“Peace isn’t the absence of conflict. Peace is the respectful resolution of conflict.”
Heather Shumaker’s excellent book, “It’s OK Not to Share, and Other Renegade Rules For Raising Competent and Compassionate Kids” (the source of the quotes herein), lays down a number of surprising rules, from the one in the title to other nuggets, like, “Kids don’t have to say I’m sorry”, “We’re not all friends here”, and “Kids need conflict”. That last one is all about the priceless opportunities kids have to learn about peace from their earliest days in school. Shumaker does a great job of putting conflict in its place. And, she says, the place for conflict is right in the middle of the school room.
“Many of us avoid conflict and confrontation at all costs”, Shumaker writes, describing what is really an epidemic attitude in the U.S. … the avoidance of pain. Nobody wants their kids to face the pain that comes from conflict …. But when we shelter our kids from conflict, we deny them the opportunity that pain presents to adapt and learn. Shumaker describes how conflicts and problems are the way to learn about true peace, the kind that comes from facing and overcoming difficulties. She argues that far from protecting our youngest from these hard lessons, we need to allow them to pass through them, trusting in a young child’s ability to discover and try solutions.
“Children learn about peace by having problems.”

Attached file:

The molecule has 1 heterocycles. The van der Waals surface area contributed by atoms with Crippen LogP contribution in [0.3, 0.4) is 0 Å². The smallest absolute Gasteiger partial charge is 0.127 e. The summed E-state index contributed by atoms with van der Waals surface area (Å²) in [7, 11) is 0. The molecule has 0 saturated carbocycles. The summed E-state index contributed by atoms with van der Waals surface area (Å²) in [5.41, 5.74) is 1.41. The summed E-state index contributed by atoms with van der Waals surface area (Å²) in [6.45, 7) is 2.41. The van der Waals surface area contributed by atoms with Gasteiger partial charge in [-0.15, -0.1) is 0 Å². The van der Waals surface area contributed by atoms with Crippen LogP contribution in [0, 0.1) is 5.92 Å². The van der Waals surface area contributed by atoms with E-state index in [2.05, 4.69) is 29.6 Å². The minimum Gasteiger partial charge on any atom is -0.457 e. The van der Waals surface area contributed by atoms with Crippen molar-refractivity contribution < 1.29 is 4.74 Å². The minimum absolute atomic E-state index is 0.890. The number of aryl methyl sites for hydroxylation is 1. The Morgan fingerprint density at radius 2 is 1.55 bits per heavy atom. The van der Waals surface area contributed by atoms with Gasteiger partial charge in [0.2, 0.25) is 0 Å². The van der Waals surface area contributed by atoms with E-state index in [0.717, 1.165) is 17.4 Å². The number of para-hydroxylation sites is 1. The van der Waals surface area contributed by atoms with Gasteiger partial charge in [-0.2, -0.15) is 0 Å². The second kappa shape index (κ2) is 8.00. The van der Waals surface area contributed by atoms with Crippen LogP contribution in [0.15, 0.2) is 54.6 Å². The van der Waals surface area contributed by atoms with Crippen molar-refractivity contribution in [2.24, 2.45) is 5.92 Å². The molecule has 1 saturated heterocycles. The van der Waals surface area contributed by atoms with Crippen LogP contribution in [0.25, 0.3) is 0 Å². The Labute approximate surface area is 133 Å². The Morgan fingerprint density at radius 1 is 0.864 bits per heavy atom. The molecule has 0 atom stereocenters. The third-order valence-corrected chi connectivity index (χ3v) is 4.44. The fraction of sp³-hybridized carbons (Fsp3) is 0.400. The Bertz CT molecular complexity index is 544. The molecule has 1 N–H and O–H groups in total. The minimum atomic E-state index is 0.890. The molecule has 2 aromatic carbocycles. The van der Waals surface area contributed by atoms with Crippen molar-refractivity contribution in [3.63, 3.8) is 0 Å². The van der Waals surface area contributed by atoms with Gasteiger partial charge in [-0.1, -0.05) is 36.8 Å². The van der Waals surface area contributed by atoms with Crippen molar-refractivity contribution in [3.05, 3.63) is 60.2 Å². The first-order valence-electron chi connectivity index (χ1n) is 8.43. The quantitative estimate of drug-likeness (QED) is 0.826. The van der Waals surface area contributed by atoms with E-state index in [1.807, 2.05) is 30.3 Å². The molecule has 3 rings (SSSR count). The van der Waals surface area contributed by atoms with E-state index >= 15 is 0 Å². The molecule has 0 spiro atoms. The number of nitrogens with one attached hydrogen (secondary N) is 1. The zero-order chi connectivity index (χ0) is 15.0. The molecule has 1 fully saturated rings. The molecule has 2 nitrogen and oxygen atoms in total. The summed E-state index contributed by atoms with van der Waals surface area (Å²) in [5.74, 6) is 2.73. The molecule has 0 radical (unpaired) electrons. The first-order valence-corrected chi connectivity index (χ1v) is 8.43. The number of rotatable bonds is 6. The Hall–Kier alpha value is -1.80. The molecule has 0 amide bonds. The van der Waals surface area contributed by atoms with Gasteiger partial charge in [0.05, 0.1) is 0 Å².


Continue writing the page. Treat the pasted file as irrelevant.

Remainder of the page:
When conflict arises in the classroom, we (mature!) adults help children mediate conflict, not by preventing it, but by educating young ones about their part in making conflict, and helping them discover their part of the solution. We identify the causes of conflict (“When you passed by, you knocked over something that she made.”; help a child think about how their actions can hurt another (“It sounds like she is sad and a little angry that her project is knocked over.”); and model, or guide a child in, identifying solutions for the benefit of all (“What can we do now?” … “Let’s offer to help her build it again!”).
There is no real way to avoid conflict. It’s part of how we adapt and grow. Conflict only becomes a crisis when one tries to silence or limit the freedom of another. That’s what makes war between us grown-ups. Let’s teach our kids how to face conflict with patience and grace. It could change the world.
“Talk of peace isn’t meaningful to young kids. Neither is ‘being nice.’ Kids need chances to navigate conflict firsthand and learn what’s appropriate. What do I do when conflict comes up? What do I say? How do I set a limit on another’s behavior? Once kids know these answers they can mediate their own conflicts in most amazing ways.”
[This post originally appeared on Parenting On The Peninsula’s Blog]